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Scientists accidentally created a scalable, efficient process to convert CO2 into ethanol.


Nano-spike catalysts convert carbon dioxide directly into ethanol:

Source: https://www.ornl.gov/news/nano-spike-cat...

Stashed in: Science!, Energy!

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Cool, the catalyst “essentially reverses” the combustion of ethanol, directly converting carbon dioxide into ethanol.

This can even be deployed, without any changes, to all current vehicles as well as being used as a way to better store electricity on the grid.

“We’re taking carbon dioxide, a waste product of combustion, and we’re pushing that combustion reaction backwards with very high selectivity to a useful fuel,” Rondinone said. Ethanol is the same type of alcohol found in alcoholic beverages but is also widely used as an additive to motor fuel. It’s commonly sourced from plant material.

The researchers are also enthusiastic about the industrial replicability of the setup, as the technique uses low-cost materials and can be performed in room temperature.

The development is shifting paradigms in fuel use, introducing a way of having “renewable” greenhouse gases. Carbon dioxide takes up 65 percent of global greenhouse gas emissions, belched out primarily by fossil fuel and industrial processes. Carbon capture is the most commonly used technology to regulate emissions by keeping it from reaching the atmosphere by turning carbon dioxide and particulate combustion residue into solid waste—a waste-to-waste process. Catalytic conversion of waste carbon dioxide presents a waste-to-fuel alternative that is truly valuable to us today.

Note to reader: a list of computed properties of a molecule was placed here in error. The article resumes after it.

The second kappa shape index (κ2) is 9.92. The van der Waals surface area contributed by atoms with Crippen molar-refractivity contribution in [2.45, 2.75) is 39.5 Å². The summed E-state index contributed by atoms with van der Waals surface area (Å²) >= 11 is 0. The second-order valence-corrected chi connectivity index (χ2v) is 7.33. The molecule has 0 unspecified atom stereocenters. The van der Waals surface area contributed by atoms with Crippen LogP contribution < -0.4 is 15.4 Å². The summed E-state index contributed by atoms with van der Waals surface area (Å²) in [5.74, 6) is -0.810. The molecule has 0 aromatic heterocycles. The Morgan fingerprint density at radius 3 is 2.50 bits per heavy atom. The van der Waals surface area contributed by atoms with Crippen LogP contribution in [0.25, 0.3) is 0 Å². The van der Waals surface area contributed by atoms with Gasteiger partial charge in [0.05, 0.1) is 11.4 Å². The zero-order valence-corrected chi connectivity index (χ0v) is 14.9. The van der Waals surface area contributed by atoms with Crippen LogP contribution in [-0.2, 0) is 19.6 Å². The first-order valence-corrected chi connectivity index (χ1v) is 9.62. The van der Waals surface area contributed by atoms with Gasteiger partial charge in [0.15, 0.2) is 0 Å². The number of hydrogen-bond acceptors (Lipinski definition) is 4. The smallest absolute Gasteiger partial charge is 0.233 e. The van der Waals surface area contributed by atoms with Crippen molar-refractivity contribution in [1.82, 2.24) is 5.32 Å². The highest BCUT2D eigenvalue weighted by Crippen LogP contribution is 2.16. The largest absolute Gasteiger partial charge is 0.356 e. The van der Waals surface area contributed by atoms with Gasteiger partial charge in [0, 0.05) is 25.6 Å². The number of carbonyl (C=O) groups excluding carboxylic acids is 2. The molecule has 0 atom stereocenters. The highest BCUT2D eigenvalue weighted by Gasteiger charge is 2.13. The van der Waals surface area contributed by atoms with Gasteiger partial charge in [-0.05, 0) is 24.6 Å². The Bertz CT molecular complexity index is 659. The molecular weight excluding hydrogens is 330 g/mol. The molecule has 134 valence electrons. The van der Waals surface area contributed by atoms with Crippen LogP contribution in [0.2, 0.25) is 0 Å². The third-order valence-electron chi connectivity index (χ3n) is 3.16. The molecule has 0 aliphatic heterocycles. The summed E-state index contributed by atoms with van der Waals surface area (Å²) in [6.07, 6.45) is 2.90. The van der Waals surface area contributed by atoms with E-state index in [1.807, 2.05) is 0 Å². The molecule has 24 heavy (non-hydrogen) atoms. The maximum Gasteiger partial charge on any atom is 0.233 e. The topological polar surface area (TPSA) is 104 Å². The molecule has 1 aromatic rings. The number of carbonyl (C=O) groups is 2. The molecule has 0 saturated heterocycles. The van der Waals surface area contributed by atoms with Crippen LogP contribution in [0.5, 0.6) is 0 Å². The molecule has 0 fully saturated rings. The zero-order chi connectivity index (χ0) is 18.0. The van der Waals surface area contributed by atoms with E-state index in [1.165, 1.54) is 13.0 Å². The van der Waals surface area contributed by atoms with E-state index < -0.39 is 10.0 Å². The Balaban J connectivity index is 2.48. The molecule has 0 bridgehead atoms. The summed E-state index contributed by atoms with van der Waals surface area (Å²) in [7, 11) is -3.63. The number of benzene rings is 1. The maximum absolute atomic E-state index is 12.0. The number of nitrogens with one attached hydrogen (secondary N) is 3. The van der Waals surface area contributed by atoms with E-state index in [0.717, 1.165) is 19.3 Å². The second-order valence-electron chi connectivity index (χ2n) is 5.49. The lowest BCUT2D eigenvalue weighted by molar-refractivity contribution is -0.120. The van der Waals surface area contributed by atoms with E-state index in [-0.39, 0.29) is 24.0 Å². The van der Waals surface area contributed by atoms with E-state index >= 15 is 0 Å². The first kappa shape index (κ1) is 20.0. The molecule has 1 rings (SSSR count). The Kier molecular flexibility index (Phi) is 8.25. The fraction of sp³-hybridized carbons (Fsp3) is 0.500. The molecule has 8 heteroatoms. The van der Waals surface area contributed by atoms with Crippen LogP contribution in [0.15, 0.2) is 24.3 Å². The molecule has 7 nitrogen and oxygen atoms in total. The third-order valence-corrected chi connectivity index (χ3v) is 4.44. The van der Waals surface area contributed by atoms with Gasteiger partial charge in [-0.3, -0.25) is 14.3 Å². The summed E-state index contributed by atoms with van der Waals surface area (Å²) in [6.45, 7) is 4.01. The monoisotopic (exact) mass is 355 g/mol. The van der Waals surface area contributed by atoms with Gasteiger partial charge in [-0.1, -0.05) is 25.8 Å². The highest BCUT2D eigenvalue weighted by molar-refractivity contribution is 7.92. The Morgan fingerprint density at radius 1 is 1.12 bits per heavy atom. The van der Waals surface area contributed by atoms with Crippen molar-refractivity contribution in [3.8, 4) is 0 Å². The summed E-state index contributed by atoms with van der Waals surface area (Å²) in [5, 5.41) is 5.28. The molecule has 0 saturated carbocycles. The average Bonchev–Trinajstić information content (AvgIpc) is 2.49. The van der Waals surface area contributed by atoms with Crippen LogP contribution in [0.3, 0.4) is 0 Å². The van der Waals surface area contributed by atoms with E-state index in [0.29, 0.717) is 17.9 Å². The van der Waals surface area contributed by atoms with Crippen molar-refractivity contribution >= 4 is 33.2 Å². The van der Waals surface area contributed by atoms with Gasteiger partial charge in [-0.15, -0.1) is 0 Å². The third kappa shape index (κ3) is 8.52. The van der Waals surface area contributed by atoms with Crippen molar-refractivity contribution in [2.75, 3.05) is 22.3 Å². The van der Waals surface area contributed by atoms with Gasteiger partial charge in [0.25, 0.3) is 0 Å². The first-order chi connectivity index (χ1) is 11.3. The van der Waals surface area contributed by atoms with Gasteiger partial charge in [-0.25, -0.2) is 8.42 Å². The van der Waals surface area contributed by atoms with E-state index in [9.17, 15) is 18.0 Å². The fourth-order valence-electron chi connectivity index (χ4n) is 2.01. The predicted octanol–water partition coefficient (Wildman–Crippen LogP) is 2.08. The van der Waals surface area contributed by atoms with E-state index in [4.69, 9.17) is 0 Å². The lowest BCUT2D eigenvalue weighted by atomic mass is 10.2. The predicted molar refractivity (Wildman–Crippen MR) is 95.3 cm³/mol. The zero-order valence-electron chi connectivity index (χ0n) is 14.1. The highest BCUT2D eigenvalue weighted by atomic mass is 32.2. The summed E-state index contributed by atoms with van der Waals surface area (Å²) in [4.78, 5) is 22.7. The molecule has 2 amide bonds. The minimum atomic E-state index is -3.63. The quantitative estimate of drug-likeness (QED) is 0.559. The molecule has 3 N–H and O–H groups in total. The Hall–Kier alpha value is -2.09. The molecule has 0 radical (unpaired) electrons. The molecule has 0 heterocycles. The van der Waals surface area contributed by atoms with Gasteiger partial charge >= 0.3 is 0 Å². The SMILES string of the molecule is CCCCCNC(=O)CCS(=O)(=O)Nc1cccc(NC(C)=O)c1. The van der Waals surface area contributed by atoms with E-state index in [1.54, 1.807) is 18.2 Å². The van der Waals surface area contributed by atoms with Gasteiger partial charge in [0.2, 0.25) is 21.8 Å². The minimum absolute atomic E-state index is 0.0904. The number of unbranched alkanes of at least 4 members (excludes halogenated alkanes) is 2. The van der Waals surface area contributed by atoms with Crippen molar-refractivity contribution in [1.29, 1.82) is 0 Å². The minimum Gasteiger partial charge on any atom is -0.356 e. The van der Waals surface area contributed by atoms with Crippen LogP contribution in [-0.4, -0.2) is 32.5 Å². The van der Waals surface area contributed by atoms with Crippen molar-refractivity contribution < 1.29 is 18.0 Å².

This certainly gives “recycling” a new depth of meaning.

Source: 

http://futurism.com/reversing-combustion-we-can-now-convert-carbon-dioxide-back-into-ethanol/

More:

http://newatlas.com/co2-ethanol-nanoparticle-conversion-ornl/45920/

Good point from Reddit:

The only way this could possibly be useful is if it is used with solar panels or other forms of green energy, because the reaction requires an input of electricity to function. The article doesn't specify how energy efficient the reaction is, so I wonder how efficient this form of energy storage is compared to storing electricity directly in batteries to be used in electric cars.

Source and Reddit comments:

https://reddit.com/r/Futurology/comments/57nbg0/reversing_combustion_we_can_now_convert_carbon/

Good point from Reddit:

This could solve the intermittent problem with renewable sources. Take excess energy during the day and store it as ethanol to be burned at night to convert into power.

Source and 700 Reddit comments:

https://reddit.com/r/science/comments/57x9so/scientists_accidentally_create_scalable_efficient/

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